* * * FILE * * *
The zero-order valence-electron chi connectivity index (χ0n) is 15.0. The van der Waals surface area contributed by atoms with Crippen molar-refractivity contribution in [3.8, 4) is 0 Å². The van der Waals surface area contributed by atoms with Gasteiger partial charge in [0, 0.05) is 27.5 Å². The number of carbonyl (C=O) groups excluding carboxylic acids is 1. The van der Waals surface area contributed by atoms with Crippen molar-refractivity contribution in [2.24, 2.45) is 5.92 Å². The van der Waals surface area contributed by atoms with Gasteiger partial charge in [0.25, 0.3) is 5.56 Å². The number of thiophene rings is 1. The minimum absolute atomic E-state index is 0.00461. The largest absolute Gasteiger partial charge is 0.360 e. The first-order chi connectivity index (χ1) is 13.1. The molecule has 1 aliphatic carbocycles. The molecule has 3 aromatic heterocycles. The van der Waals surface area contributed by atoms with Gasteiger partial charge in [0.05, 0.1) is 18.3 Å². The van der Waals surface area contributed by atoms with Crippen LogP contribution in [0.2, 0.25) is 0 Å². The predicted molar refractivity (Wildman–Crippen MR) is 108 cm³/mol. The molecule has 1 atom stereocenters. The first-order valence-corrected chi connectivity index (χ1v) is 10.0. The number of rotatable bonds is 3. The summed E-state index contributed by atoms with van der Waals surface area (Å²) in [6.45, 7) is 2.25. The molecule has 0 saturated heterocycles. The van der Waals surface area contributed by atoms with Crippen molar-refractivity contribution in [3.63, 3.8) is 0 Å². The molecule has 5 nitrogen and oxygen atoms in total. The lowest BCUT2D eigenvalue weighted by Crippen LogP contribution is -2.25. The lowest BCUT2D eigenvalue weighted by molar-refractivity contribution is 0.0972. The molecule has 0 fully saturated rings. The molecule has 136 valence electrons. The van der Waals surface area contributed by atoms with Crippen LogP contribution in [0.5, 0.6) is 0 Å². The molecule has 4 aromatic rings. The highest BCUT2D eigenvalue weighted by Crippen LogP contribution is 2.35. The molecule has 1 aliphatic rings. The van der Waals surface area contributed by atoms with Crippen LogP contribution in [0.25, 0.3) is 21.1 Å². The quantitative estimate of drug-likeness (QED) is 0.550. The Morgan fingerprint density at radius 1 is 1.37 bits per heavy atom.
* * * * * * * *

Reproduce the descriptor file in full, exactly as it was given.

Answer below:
The zero-order valence-electron chi connectivity index (χ0n) is 15.0. The van der Waals surface area contributed by atoms with Crippen molar-refractivity contribution in [3.8, 4) is 0 Å². The van der Waals surface area contributed by atoms with Gasteiger partial charge in [0, 0.05) is 27.5 Å². The number of carbonyl (C=O) groups excluding carboxylic acids is 1. The van der Waals surface area contributed by atoms with Crippen molar-refractivity contribution in [2.24, 2.45) is 5.92 Å². The van der Waals surface area contributed by atoms with Gasteiger partial charge in [0.25, 0.3) is 5.56 Å². The number of thiophene rings is 1. The minimum absolute atomic E-state index is 0.00461. The largest absolute Gasteiger partial charge is 0.360 e. The first-order chi connectivity index (χ1) is 13.1. The molecule has 1 aliphatic carbocycles. The molecule has 3 aromatic heterocycles. The van der Waals surface area contributed by atoms with Gasteiger partial charge in [0.05, 0.1) is 18.3 Å². The van der Waals surface area contributed by atoms with Crippen LogP contribution in [0.2, 0.25) is 0 Å². The predicted molar refractivity (Wildman–Crippen MR) is 108 cm³/mol. The molecule has 1 atom stereocenters. The first-order valence-corrected chi connectivity index (χ1v) is 10.0. The number of rotatable bonds is 3. The summed E-state index contributed by atoms with van der Waals surface area (Å²) in [6.45, 7) is 2.25. The molecule has 0 saturated heterocycles. The van der Waals surface area contributed by atoms with Crippen molar-refractivity contribution in [3.63, 3.8) is 0 Å². The molecule has 5 nitrogen and oxygen atoms in total. The lowest BCUT2D eigenvalue weighted by Crippen LogP contribution is -2.25. The lowest BCUT2D eigenvalue weighted by molar-refractivity contribution is 0.0972. The molecule has 0 fully saturated rings. The molecule has 136 valence electrons. The van der Waals surface area contributed by atoms with Crippen LogP contribution in [0.5, 0.6) is 0 Å². The molecule has 4 aromatic rings. The highest BCUT2D eigenvalue weighted by Crippen LogP contribution is 2.35. The molecule has 1 aliphatic rings. The van der Waals surface area contributed by atoms with Crippen LogP contribution in [0.25, 0.3) is 21.1 Å². The quantitative estimate of drug-likeness (QED) is 0.550. The Morgan fingerprint density at radius 1 is 1.37 bits per heavy atom.